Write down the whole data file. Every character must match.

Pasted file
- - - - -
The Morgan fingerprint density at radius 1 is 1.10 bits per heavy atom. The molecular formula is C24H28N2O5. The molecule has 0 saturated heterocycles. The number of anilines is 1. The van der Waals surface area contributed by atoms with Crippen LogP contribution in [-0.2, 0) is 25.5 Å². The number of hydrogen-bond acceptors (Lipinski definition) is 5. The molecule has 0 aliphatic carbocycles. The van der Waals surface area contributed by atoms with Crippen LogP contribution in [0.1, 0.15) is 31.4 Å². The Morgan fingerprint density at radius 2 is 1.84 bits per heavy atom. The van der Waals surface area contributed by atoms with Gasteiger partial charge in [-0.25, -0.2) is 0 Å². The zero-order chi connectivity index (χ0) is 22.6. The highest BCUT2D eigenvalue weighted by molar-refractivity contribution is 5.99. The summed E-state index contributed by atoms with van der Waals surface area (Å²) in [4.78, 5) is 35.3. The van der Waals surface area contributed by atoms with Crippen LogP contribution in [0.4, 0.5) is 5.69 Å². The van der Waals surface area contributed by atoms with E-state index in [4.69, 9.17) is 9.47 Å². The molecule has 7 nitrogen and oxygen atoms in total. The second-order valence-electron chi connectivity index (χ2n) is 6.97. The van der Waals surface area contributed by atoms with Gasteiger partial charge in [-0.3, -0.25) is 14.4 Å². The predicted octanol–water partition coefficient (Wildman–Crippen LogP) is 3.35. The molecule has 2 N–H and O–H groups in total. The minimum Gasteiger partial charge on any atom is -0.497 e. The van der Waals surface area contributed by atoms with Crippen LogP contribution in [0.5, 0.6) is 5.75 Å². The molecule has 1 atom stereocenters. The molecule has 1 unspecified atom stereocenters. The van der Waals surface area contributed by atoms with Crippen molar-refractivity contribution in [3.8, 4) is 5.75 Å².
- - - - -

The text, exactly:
The Morgan fingerprint density at radius 1 is 1.10 bits per heavy atom. The molecular formula is C24H28N2O5. The molecule has 0 saturated heterocycles. The number of anilines is 1. The van der Waals surface area contributed by atoms with Crippen LogP contribution in [-0.2, 0) is 25.5 Å². The number of hydrogen-bond acceptors (Lipinski definition) is 5. The molecule has 0 aliphatic carbocycles. The van der Waals surface area contributed by atoms with Crippen LogP contribution in [0.1, 0.15) is 31.4 Å². The Morgan fingerprint density at radius 2 is 1.84 bits per heavy atom. The van der Waals surface area contributed by atoms with Gasteiger partial charge in [-0.25, -0.2) is 0 Å². The zero-order chi connectivity index (χ0) is 22.6. The highest BCUT2D eigenvalue weighted by molar-refractivity contribution is 5.99. The summed E-state index contributed by atoms with van der Waals surface area (Å²) in [4.78, 5) is 35.3. The van der Waals surface area contributed by atoms with Crippen LogP contribution in [0.4, 0.5) is 5.69 Å². The van der Waals surface area contributed by atoms with E-state index in [4.69, 9.17) is 9.47 Å². The molecule has 7 nitrogen and oxygen atoms in total. The second-order valence-electron chi connectivity index (χ2n) is 6.97. The van der Waals surface area contributed by atoms with Gasteiger partial charge in [-0.3, -0.25) is 14.4 Å². The predicted octanol–water partition coefficient (Wildman–Crippen LogP) is 3.35. The molecule has 2 N–H and O–H groups in total. The minimum Gasteiger partial charge on any atom is -0.497 e. The van der Waals surface area contributed by atoms with Crippen LogP contribution in [0.5, 0.6) is 5.75 Å². The molecule has 1 atom stereocenters. The molecule has 1 unspecified atom stereocenters. The van der Waals surface area contributed by atoms with Crippen molar-refractivity contribution in [3.8, 4) is 5.75 Å².